Nancy found the original recipe on Serious Eats. I adjusted amounts and ingredients to suit my taste and the ingredients I had on hand. Because tomatoes are in season, I used them instead of a red bell pepper, and substituted a jalapeno for a serrano pepper. The entrée salad is colorful and refreshing, and the thin-sliced tomatillos provide just the right touch of acidity. Here’s my version.



•    1 lb. raw medium or large shrimp, cooked and shelled
•    3 cups fresh corn kernels, cut from about 3 ears of corn
•    2 tbsp. fresh lime juice
•    1/2 lb. fresh tomatillos, husks removed, cut in half and sliced very thin
•    1 jalapeno pepper, seeded and minced
•    3/4 cup diced ripe tomato
•    2 scallions, white and green parts, thinly sliced on a bias
•    1/4 cup roughly chopped fresh cilantro leaves and tender stems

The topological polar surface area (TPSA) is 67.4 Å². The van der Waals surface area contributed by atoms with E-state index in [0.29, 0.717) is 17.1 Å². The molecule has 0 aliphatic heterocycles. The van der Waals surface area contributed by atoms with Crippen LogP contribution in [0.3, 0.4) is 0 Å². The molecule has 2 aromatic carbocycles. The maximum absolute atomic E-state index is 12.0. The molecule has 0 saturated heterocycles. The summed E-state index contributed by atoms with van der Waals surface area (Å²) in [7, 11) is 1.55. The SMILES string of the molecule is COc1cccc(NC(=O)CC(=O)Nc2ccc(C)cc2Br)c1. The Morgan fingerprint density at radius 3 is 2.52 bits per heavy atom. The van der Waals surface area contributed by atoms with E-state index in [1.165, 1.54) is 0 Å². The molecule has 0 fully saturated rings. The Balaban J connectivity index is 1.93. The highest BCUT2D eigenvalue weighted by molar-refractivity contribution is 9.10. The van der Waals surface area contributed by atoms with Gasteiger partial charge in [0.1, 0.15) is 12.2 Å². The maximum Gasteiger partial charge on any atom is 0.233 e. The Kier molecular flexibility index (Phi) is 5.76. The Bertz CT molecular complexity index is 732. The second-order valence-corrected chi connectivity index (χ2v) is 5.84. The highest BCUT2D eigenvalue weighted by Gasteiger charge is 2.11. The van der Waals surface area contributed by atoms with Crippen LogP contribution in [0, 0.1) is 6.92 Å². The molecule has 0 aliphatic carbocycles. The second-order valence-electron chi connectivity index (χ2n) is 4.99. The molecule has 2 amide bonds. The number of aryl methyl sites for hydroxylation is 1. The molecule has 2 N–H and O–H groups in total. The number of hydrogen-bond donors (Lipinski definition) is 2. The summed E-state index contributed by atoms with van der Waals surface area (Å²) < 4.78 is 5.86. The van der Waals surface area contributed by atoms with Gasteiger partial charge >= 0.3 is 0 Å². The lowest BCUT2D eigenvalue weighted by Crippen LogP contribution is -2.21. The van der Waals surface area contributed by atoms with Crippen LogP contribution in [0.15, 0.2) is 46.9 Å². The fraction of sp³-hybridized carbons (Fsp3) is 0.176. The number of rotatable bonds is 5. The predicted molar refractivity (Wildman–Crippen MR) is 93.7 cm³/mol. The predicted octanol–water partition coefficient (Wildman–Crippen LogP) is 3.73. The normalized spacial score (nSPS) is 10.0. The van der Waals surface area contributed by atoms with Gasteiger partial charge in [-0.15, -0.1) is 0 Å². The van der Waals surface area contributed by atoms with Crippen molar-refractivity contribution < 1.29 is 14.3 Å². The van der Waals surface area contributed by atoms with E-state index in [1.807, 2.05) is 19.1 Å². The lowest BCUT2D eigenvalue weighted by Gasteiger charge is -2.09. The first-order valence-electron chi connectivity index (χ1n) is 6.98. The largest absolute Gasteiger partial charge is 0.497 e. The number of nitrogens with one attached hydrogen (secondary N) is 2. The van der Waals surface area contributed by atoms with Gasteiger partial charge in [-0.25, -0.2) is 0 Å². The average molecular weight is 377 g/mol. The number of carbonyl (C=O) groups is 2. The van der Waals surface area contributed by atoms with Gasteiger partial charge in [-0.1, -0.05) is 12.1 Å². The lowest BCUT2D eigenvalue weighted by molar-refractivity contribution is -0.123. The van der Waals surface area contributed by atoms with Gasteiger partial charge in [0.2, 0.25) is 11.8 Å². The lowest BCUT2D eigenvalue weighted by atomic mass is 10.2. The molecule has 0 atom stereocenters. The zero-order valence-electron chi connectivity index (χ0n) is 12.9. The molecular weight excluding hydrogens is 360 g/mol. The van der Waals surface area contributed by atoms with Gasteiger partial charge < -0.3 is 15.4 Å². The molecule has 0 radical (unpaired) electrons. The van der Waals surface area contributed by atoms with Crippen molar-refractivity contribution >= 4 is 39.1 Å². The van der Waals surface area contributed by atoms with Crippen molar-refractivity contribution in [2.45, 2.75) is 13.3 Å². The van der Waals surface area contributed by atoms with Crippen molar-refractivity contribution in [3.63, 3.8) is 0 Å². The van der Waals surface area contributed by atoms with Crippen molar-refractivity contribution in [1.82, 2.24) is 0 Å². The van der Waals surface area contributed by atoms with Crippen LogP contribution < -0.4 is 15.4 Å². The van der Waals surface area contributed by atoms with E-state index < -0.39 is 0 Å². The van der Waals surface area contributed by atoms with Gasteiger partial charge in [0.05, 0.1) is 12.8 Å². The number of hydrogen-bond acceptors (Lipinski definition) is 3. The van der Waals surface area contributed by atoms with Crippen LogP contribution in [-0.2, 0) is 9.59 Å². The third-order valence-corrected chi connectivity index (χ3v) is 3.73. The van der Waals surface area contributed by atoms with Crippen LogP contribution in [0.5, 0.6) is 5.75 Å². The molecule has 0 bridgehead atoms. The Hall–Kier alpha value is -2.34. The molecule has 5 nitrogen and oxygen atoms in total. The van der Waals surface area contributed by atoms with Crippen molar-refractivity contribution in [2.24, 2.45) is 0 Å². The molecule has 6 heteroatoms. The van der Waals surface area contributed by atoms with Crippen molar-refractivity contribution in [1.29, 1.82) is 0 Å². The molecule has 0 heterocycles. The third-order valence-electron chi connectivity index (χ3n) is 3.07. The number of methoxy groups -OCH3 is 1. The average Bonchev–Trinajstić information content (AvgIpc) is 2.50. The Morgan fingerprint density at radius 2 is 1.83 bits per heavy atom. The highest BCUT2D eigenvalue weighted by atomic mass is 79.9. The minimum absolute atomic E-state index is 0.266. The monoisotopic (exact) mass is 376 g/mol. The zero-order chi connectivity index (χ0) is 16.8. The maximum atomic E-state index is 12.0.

•    3 tbsp. extra-virgin olive oil
•    Salt, fresh-ground black pepper

Prepare the shrimp. Cook the corn kernels in boiling, salted water until tender-crisp, 1 to 2 minutes. Rinse under cold water and drain.

In a serving bowl, combine the cooked shrimp and corn with lime juice, tomatillos, jalapeno, tomato,  scallions, cilantro and olive oil. Toss to coat, season to taste with salt and pepper, and serve. Makes 4 servings.


Tomatillos are usually sold in their papery brown husks. It’s OK to remove the husks for storage, because this helps prevent decay. Tomatillos will keep for 3 to 4 weeks in the refrigerator with husks off and stored in a plastic bag, and two weeks with husks on.

Sometimes the thin husk will stick to the fruit. An easy way to peel it is to soak the tomatillos in hot water for a few minutes.

If you grow your own, be aware that tomatillo plants are prolific and even a couple will probably produce more than you can use (and you do need two plants for proper pollination). The entire plant may be uprooted before the first frost and hung upside down in an unheated garage. The tomatillos on the plants will remain fresh for at least two months this way, according Rodale.

Green tomatillos usually are preferred to ripe yellow ones, although I like the mellower, fruitier flavor of yellow tomatillos when eating them raw. Green tomatillos are prized for the tart, acidic flavor they add to salsas.